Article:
611 W. Union Street
Benson, AZ 85602
(520) 586-0800

Health Choice Integrated Care crisis Line
1-877-756-4090

NurseWise 24-Hour Crisis Line
1-866-495-6735

NAZCARE Warm Line
1-888-404-5530



SEABHS
611 W. Union Street
Benson, AZ 85602
(520) 586-0800

NurseWise 24-Hr Crisis Line
1-866-495-6735

NAZCARE Warm Line
1-888-404-5530


powered by centersite dot net

Getting Started
Here are some forms to get started. These can be printed and brought with you so that you can pre-fill out some known info ahead of time. More...


Wellness and Personal Development
Resources
Basic InformationLatest News
Could You Be Short on Vitamin D?Health Tip: Improve Your Sleep HabitsToo Much Time in the Sun? Skin Patch Might TellMore Green Space May Mean a Healthier HeartWorking More, But Getting Less Done?What Couch Potatoes Don't Know Can Hurt ThemAre You Better at Remembering Faces or Names? The Surprising AnswerA Healthier Diet, a Healthier You1 in 4 U.S. Adults Sits More Than 8 Hours a DayYet Another Selfie? You Might Be a NarcissistAll That Social Media May Boost Loneliness, Not Banish ItBaby Boom or Baby Bust? What Nation-by-Nation Population Trends RevealEven a 2-Minute Walk Counts in New Physical Activity GuidelinesHealth Tip: Keep Toxins from Your HomeAHA: Poor Teeth-Brushing Habits Tied to Higher Heart RiskSleepy Drivers Involved in 100,000 Crashes a YearThink Genes Dictate Your Life Span? Think AgainA Childhood Full of Happy Memories Might Benefit Your Health TodaySunday Is 'Fall Back' Time for Your Clock -- Sleep Experts Offer TipsDecorative Contact Lenses a Danger at Halloween, Any TimeAHA: Can Daylight Saving Time Hurt the Heart? Prepare Now for SpringFacebook Posts May Hint at DepressionHere's Something to Sleep OnDrowsy Driving as Risky as Drunk DrivingScience Says 'Hug It Out'What's Your Savings Personality?Scientists Developing Blood Test for Drowsy DrivingRegular Bedtime Might Be Key to Better Health'Liking Gap' Might Stand in Way of New FriendshipsWhich of the 4 New 'Personality Types' Are You?Slaying the Couch-Potato MindsetScientists Finally Get Around to Finding Procrastination's Home in the BrainFor a Healthier Heart, Stick to 6 to 8 Hours of SleepTake a Vacation, Your Heart Will Thank YouTaking a Stand at WorkCellphone Use Puts Pedestrians Off-BalanceSleep Deprivation May Play Role in 'Global Loneliness Epidemic'Dining Out With Smartphones Isn't AppetizingExercise Really Can Chase Away the Blues … to a PointSnap, Polish, Post: Why Selfies May Be Bad for Your HealthHealth Tip: Have a Safer SummerShield Yourself From the Summer SunIt's Hot Outside: How to Stay Safe When Thermometers Rise3-Pronged Approach to Cancer PreventionYour Sunscreen May Not Be as Protective as You ThinkAlmost 1,300 Genes Seem Tied to Academic SuccessGreen Spaces a Mental Balm for City DwellersYour Earliest Memories May Be FalseDoes Dirty Air Cancel Out the Benefits of Exercise?Health Tip: Map Your Way to Better Health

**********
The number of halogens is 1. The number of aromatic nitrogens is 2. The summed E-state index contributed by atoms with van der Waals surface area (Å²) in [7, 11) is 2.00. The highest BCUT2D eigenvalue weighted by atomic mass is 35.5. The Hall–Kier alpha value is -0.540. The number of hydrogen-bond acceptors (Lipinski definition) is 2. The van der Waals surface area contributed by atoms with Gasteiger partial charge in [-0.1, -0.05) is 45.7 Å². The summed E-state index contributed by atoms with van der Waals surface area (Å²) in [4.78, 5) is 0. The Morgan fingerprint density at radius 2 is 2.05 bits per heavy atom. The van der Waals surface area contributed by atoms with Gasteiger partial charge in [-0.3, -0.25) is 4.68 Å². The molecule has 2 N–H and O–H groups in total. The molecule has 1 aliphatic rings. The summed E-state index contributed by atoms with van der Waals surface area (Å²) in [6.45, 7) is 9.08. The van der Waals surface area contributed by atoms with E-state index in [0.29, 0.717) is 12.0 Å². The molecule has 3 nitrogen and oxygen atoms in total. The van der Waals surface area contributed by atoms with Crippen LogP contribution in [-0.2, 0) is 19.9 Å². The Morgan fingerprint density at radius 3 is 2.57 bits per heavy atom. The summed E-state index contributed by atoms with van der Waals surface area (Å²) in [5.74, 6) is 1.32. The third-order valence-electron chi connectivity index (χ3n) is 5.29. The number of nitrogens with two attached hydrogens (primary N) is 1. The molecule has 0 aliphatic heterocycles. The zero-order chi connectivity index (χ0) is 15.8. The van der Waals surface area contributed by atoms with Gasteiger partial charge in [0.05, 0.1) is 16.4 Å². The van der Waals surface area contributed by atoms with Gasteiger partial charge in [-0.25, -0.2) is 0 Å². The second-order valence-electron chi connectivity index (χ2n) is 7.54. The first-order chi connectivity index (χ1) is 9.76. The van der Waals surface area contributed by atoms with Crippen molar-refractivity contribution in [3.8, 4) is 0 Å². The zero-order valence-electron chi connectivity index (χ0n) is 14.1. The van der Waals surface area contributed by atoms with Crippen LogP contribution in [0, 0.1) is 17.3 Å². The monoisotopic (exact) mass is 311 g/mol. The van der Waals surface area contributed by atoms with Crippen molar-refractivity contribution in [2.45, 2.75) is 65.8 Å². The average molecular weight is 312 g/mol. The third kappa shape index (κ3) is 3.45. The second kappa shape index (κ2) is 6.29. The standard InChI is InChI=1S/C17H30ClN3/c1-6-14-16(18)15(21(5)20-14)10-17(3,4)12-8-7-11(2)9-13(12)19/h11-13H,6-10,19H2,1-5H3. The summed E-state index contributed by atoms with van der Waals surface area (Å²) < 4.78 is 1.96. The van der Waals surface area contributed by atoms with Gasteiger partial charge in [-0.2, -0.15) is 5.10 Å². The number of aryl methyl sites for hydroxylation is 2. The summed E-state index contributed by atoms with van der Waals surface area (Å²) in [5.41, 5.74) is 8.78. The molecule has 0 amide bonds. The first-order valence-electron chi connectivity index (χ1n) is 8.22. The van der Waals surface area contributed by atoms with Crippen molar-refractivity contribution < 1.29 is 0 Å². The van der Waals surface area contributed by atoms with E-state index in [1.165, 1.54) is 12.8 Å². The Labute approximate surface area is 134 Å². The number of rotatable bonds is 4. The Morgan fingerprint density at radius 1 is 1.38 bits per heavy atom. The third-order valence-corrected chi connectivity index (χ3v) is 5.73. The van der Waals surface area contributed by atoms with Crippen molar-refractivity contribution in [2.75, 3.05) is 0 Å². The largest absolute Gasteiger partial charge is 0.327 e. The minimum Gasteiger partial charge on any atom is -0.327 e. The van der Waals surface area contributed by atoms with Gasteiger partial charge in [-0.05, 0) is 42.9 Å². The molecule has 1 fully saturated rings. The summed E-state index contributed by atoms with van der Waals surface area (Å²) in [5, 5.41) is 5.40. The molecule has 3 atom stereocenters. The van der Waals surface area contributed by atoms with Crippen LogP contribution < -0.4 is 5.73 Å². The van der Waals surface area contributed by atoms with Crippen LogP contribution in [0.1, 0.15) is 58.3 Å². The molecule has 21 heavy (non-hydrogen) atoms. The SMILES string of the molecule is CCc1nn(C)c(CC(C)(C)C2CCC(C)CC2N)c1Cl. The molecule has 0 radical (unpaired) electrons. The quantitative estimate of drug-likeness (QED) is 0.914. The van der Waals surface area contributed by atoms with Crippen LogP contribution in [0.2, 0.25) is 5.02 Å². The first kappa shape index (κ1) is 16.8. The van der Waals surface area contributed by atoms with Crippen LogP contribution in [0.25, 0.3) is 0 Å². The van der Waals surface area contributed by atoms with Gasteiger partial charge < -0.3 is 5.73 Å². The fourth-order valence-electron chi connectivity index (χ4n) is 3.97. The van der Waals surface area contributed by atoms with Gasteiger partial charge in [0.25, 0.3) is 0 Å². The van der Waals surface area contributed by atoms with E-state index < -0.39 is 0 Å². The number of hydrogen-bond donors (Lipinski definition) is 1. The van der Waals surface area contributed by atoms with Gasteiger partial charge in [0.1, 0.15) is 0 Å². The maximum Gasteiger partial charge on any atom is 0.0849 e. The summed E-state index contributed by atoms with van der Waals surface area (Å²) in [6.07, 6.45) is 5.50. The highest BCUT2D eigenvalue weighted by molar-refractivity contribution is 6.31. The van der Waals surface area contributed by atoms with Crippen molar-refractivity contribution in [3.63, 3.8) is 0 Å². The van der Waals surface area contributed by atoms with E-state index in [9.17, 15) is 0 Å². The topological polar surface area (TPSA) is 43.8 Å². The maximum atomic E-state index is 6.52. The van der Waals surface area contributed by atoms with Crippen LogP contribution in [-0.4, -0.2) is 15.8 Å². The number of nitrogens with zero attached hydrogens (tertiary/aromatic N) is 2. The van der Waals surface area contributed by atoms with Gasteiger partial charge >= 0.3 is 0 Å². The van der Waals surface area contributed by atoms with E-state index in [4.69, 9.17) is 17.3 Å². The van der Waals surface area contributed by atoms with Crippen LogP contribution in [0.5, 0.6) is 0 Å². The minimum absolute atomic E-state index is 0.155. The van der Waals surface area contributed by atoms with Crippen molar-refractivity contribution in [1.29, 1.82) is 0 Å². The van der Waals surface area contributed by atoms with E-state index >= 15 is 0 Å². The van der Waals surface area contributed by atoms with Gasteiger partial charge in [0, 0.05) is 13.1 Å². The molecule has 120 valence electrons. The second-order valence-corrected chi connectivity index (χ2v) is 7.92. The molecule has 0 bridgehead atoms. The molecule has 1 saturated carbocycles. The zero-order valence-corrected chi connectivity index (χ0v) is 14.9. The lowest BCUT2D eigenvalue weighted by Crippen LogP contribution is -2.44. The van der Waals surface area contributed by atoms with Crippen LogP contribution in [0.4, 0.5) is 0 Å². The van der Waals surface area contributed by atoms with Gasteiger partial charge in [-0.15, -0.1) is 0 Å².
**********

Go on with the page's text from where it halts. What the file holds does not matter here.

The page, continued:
LinksBook Reviews
Related Topics

Smoking
Anger Management
Stress Reduction and Management

Regular Bedtime Might Be Key to Better Health

HealthDay News
by -- Steven Reinberg
Updated: Sep 21st 2018

new article illustration

FRIDAY, Sept. 21, 2018 (HealthDay News) -- As important as getting close to eight hours of sleep a night is, new research suggests that going to bed and waking up at the same time every day is just as critical for your health.

The study of more than 1,900 older adults found that those who didn't keep to a regular bedtime and wake time weighed more, had higher blood sugar, higher blood pressure and a higher risk of heart attack or stroke within 10 years.

Perhaps obesity disrupts sleep, said lead study author Jessica Lunsford-Avery, an assistant professor of psychiatry and behavioral sciences at Duke University in Durham, N.C.

"Or, as some research suggests, perhaps poor sleep interferes with the body's metabolism, which can lead to weight gain, and it's a vicious cycle," she added in a university news release.

"With more research, we hope to understand what's going on biologically, and perhaps then we could say what's coming first or which is the chicken and which is the egg," Lunsford-Avery said.

Irregular sleepers were also more likely to say they suffered from depression and stress than those who stuck to regular sleep patterns.

In terms of race, blacks made up the largest proportion of irregular sleepers, compared with whites, Asian-Americans or Hispanics, the researchers found.

The findings show an association between irregular sleep and health, but cannot prove that one causes the other, the researchers cautioned.

"From our study, we can't conclude that sleep irregularity results in health risks, or whether health conditions affect sleep," Lunsford-Avery said. "Perhaps all of these things are impacting each other."

For the study, participants aged 54 to 93 used devices that tracked sleep schedules down to the minute. This enabled the researchers to pinpoint exact bedtimes.

The investigators also kept track of when participants went to bed and how long they slept. They found that people with high blood pressure tended to sleep longer, and obese people tended to stay up later.

Of all the things the team measured, however, keeping regular hours turned out to be the best predictor of heart and metabolic health. Irregular sleepers experienced more sleepiness during the day and were less active -- perhaps because they were tired, Lunsford-Avery said.

The report was published Sept. 21 in Scientific Reports.

More information

Visit the National Sleep Foundation for more on good sleep habits.